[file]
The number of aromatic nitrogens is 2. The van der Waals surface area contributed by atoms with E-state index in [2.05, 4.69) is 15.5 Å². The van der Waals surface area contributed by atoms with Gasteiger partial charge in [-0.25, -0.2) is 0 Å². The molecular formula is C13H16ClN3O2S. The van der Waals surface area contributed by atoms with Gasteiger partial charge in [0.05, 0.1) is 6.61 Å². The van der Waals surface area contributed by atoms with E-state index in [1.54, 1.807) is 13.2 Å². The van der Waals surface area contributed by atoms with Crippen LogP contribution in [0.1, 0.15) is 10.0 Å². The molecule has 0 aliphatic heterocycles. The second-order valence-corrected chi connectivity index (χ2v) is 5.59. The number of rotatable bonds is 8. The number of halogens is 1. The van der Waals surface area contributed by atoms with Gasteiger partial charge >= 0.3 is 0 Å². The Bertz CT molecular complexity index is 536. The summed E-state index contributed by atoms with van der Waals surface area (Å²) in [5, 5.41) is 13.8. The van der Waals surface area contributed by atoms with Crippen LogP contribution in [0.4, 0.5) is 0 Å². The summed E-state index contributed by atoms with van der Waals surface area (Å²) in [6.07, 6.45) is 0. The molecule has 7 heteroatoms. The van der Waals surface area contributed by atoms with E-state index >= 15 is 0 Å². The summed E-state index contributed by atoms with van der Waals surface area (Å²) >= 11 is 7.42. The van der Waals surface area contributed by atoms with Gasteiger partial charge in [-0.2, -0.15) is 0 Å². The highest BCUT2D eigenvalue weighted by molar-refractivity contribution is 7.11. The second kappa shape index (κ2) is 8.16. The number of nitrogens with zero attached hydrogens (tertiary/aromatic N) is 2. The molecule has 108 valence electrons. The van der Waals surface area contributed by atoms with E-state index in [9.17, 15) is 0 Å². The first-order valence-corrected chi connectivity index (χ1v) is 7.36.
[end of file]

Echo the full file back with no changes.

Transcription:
The number of aromatic nitrogens is 2. The van der Waals surface area contributed by atoms with E-state index in [2.05, 4.69) is 15.5 Å². The van der Waals surface area contributed by atoms with Gasteiger partial charge in [-0.25, -0.2) is 0 Å². The molecular formula is C13H16ClN3O2S. The van der Waals surface area contributed by atoms with Gasteiger partial charge in [0.05, 0.1) is 6.61 Å². The van der Waals surface area contributed by atoms with E-state index in [1.54, 1.807) is 13.2 Å². The van der Waals surface area contributed by atoms with Crippen LogP contribution in [0.1, 0.15) is 10.0 Å². The molecule has 0 aliphatic heterocycles. The second-order valence-corrected chi connectivity index (χ2v) is 5.59. The number of rotatable bonds is 8. The number of halogens is 1. The van der Waals surface area contributed by atoms with Gasteiger partial charge >= 0.3 is 0 Å². The Bertz CT molecular complexity index is 536. The summed E-state index contributed by atoms with van der Waals surface area (Å²) in [5, 5.41) is 13.8. The van der Waals surface area contributed by atoms with Crippen LogP contribution in [0.4, 0.5) is 0 Å². The summed E-state index contributed by atoms with van der Waals surface area (Å²) in [6.07, 6.45) is 0. The molecule has 7 heteroatoms. The van der Waals surface area contributed by atoms with E-state index >= 15 is 0 Å². The summed E-state index contributed by atoms with van der Waals surface area (Å²) >= 11 is 7.42. The van der Waals surface area contributed by atoms with Gasteiger partial charge in [-0.2, -0.15) is 0 Å². The highest BCUT2D eigenvalue weighted by molar-refractivity contribution is 7.11. The second kappa shape index (κ2) is 8.16. The number of nitrogens with zero attached hydrogens (tertiary/aromatic N) is 2. The molecule has 108 valence electrons. The van der Waals surface area contributed by atoms with E-state index in [9.17, 15) is 0 Å². The first-order valence-corrected chi connectivity index (χ1v) is 7.36.